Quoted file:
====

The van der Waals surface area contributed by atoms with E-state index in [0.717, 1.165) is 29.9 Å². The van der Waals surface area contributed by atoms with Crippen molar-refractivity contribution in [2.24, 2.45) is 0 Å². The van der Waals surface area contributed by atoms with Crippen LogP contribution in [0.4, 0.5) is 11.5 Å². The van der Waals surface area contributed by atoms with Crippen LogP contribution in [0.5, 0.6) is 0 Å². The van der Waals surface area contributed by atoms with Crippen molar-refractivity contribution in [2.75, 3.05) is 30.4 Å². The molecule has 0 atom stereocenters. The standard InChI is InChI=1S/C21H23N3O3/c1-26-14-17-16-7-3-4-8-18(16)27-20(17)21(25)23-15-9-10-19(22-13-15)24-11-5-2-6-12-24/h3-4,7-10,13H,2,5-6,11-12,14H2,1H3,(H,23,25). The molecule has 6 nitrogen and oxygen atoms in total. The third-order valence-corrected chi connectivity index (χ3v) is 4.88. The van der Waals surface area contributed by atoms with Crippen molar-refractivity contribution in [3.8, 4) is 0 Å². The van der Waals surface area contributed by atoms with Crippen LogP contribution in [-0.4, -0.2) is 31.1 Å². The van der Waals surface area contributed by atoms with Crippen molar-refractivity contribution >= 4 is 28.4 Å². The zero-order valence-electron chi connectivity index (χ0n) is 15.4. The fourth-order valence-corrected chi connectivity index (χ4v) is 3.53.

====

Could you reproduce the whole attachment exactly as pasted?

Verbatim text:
The van der Waals surface area contributed by atoms with E-state index in [0.717, 1.165) is 29.9 Å². The van der Waals surface area contributed by atoms with Crippen molar-refractivity contribution in [2.24, 2.45) is 0 Å². The van der Waals surface area contributed by atoms with Crippen LogP contribution in [0.4, 0.5) is 11.5 Å². The van der Waals surface area contributed by atoms with Crippen LogP contribution in [0.5, 0.6) is 0 Å². The van der Waals surface area contributed by atoms with Crippen molar-refractivity contribution in [2.75, 3.05) is 30.4 Å². The molecule has 0 atom stereocenters. The standard InChI is InChI=1S/C21H23N3O3/c1-26-14-17-16-7-3-4-8-18(16)27-20(17)21(25)23-15-9-10-19(22-13-15)24-11-5-2-6-12-24/h3-4,7-10,13H,2,5-6,11-12,14H2,1H3,(H,23,25). The molecule has 6 nitrogen and oxygen atoms in total. The third-order valence-corrected chi connectivity index (χ3v) is 4.88. The van der Waals surface area contributed by atoms with Crippen molar-refractivity contribution in [3.8, 4) is 0 Å². The van der Waals surface area contributed by atoms with Crippen LogP contribution in [-0.4, -0.2) is 31.1 Å². The van der Waals surface area contributed by atoms with Crippen molar-refractivity contribution >= 4 is 28.4 Å². The zero-order valence-electron chi connectivity index (χ0n) is 15.4. The fourth-order valence-corrected chi connectivity index (χ4v) is 3.53.